AFC, Inc. et al v. Mathes Brierre Architects, No. 2:2016cv16560 - Document 30 (E.D. La. 2017)

Court Description: ORDER AND REASONS re 13 Motion for Summary Judgment - IT IS ORDERED that the motion for summary judgment is GRANTED IN PART. Plaintiffs' contribution claim is DISMISSED WITH PREJUDICE. The remainder of the summary judgment motion is DENIED. Signed by Judge Lance M Africk on 4/27/2017. (bwn)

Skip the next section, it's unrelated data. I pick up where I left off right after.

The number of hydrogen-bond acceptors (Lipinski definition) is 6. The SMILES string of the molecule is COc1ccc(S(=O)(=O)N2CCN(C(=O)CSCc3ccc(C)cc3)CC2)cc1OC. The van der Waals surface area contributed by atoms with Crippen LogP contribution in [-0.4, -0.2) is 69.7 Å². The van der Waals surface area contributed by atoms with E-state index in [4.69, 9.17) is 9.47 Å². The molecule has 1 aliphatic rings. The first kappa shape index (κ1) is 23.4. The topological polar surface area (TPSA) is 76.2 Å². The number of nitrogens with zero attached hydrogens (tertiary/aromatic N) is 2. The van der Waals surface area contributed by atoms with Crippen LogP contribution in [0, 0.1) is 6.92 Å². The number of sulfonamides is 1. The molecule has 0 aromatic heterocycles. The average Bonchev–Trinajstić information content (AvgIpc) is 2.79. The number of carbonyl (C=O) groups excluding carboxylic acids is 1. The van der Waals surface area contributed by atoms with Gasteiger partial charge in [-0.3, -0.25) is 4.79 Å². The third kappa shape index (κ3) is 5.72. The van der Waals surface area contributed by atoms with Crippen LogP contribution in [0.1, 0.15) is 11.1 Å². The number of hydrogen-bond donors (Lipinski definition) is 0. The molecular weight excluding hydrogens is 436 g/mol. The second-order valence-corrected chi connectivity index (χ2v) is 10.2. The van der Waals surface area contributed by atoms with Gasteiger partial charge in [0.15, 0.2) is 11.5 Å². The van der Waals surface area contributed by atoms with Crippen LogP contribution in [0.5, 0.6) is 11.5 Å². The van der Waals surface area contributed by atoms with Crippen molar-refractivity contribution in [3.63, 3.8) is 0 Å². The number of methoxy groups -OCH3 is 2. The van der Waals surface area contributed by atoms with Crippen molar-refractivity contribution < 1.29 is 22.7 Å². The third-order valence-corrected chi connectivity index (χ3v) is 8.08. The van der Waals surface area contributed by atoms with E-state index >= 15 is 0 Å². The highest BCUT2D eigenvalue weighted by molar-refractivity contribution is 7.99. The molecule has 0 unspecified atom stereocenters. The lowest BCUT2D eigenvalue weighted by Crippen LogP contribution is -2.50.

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AFC, Inc. et al v. Mathes Brierre Architects Doc. 30 UNITED STATES DISTRICT COURT EASTERN DISTRICT OF LOUISIANA AFC, INC. ET AL. CIVIL ACTION VERSUS No. 16-16560 MATHES BRIERRE ARCHITECTS SECTION I ORDER AND REASONS Defendant Mathes Brierre Architects moves 1 for summary judgment on the ground that plaintiffs, AFC, Inc., Ernest Ladner, and Vonnie Ladner, have neither a contribution nor an indemnity claim against Mathes Brierre. For the following reasons, the motion is granted in part and denied in part. I. Defendant Mathes Brierre was the architect for the Boomtown Casino in Harvey; plaintiff AFC was a subcontractor. (Plaintiffs Ernest and Vonnie Ladner are the principals of AFC). Alleged construction defects resulted in an arbitration proceeding between the contractor of the Boomtown project and the plaintiffs here. The arbitration ended after the plaintiffs paid the Boomtown contractor to settle the arbitration. Plaintiffs, alleging that the construction defects were solely due to the fault of Mathes Brierre, then filed the present lawsuit seeking contribution and/or indemnity from Mathes Brierre. Mathes Brierre now moves for summary judgment. 1 R. Doc. No. 13. Dockets.Justia.com II. Summary judgment is proper when, after reviewing the pleadings, the discovery and disclosure materials on file, and any affidavits, the court determines that there is no genuine dispute of material fact. See Fed. R. Civ. P. 56. “[A] party seeking summary judgment always bears the initial responsibility of informing the district court of the basis for its motion and identifying those portions of [the record] which it believes demonstrate the absence of a genuine issue of material fact.” Celotex Corp. v. Catrett, 477 U.S. 317, 323 (1986). The party seeking summary judgment need not produce evidence negating the existence of material fact, but need only point out the absence of evidence supporting the other party’s case. Id.; Fontenot v. Upjohn Co., 780 F.2d 1190, 1195 (5th Cir. 1986). Once the party seeking summary judgment carries its burden pursuant to Rule 56, the nonmoving party must come forward with specific facts showing that there is a genuine dispute of material fact for trial. Matsushita Elec. Indus. Co. v. Zenith Radio Corp., 475 U.S. 574, 587 (1986). The showing of a genuine issue is not satisfied by creating “‘some metaphysical doubt as to the material facts,’ by ‘conclusory allegations,’ by ‘unsubstantiated assertions,’ or by only a ‘scintilla’ of evidence.” Little v. Liquid Air Corp., 37 F.3d 1069, 1075 (5th Cir. 1994) (citations omitted). Instead, a genuine issue of material fact exists when the “evidence is such that a reasonable jury could return a verdict for the nonmoving party.” Anderson v. Liberty Lobby, Inc., 477 U.S. 242, 248 (1986). The party responding to the motion for summary judgment may not rest upon the pleadings, but must identify specific facts that establish a 2 genuine issue. Id. The nonmoving party’s evidence, however, “is to be believed, and all justifiable inferences are to be drawn in [the nonmoving party’s] favor.” Id. at 255; see also Hunt v. Cromartie, 526 U.S. 541, 552 (1999). III. AFC’s complaint raises both a contribution claim and a legal indemnity claim. R. Doc. No. 2, at 10 ¶ 33. 2 The contribution claim fails. “[C]ontribution applies only when joint tortfeasors are solidarily liable.” Solstice Oil & Gas I LLC v. OBES Inc., No. 12-2417, 2014 WL 5500685, at *4 (E.D. La. 2014). Since 1996, solidary liability only exists in Louisiana for intentional tort claims. Id. Plaintiffs do not raise intentional tort claims. Thus, summary judgment is proper on the contribution claim. Id. That leaves the Louisiana law legal indemnity claim. (There is no contractual indemnity claim). “A claim for legal indemnity arises only where the liability of the person seeking indemnification is solely constructive or derivative and only against one who, because of his act, has caused such constructive liability to be imposed.” Martco Ltd. P’ship v. Bruks Inc., 430 F. App’x 332, 335 (5th Cir. 2011). “Accordingly, a party who is actually negligent or actually at fault cannot recover legal indemnity.” Id. (internal quotation marks and alterations omitted). 2 The Court does not read plaintiffs’ complaint to assert an independent negligence claim. Rather, plaintiffs’ discussion of negligence occurs in the context of the indemnity claim. Therefore, the Court does not address the arguments regarding the propriety of an independent negligence claim. 3 Because plaintiffs timely filed their indemnity claim within one year of the settlement 3 with the contractor, see Reggio v. E.T.I., 15 So. 951, 957-58 (La. 2008), the viability of the indemnity claim turns on whether Mathes Brierre was solely at fault for the construction defects. Plaintiffs have submitted testimony that, if credited, indicates as much. See, e.g., R. Doc. No. 15-1, at 1-8. 4 Therefore, summary judgment on the indemnity claim is inappropriate. IV. Accordingly, IT IS ORDERED that the motion for summary judgment is GRANTED IN PART. Plaintiffs’ contribution claim is DISMISSED WITH PREJUDICE. The remainder of the summary judgment motion is DENIED. New Orleans, Louisiana, April 27, 2017. _______________________________________ LANCE M. AFRICK UNITED STATES DISTRICT JUDGE 3 Mathes Brierre argues that a settling party cannot bring an indemnity claim. Such an argument, however, is inconsistent with Louisiana law. In Reggio, the Louisiana Supreme Court held that the prescriptive period on an indemnity claim “does not commence . . . until a party has sustained a loss, either through payment, settlement, or an enforceable judgment.” 15 So. at 957-58 (emphasis added). That holding necessarily presupposes that a settling party may bring an indemnity claim. 4 Defendant argues that the Court should not consider any of the affidavits attached to plaintiffs’ opposition because the affidavits contain inadmissible hearsay. But the defendant does not actually specify the hearsay statements to which it is objecting. Therefore, the Court deems the argument waived due to a failure to sufficiently brief the issue. Nonetheless, even when the Court discounts the statements from the affidavits that might potentially be hearsay, the Court remains convinced that the affidavits—if credited by the finder of fact—provide a basis for a determination that there was no negligence by the plaintiffs. 4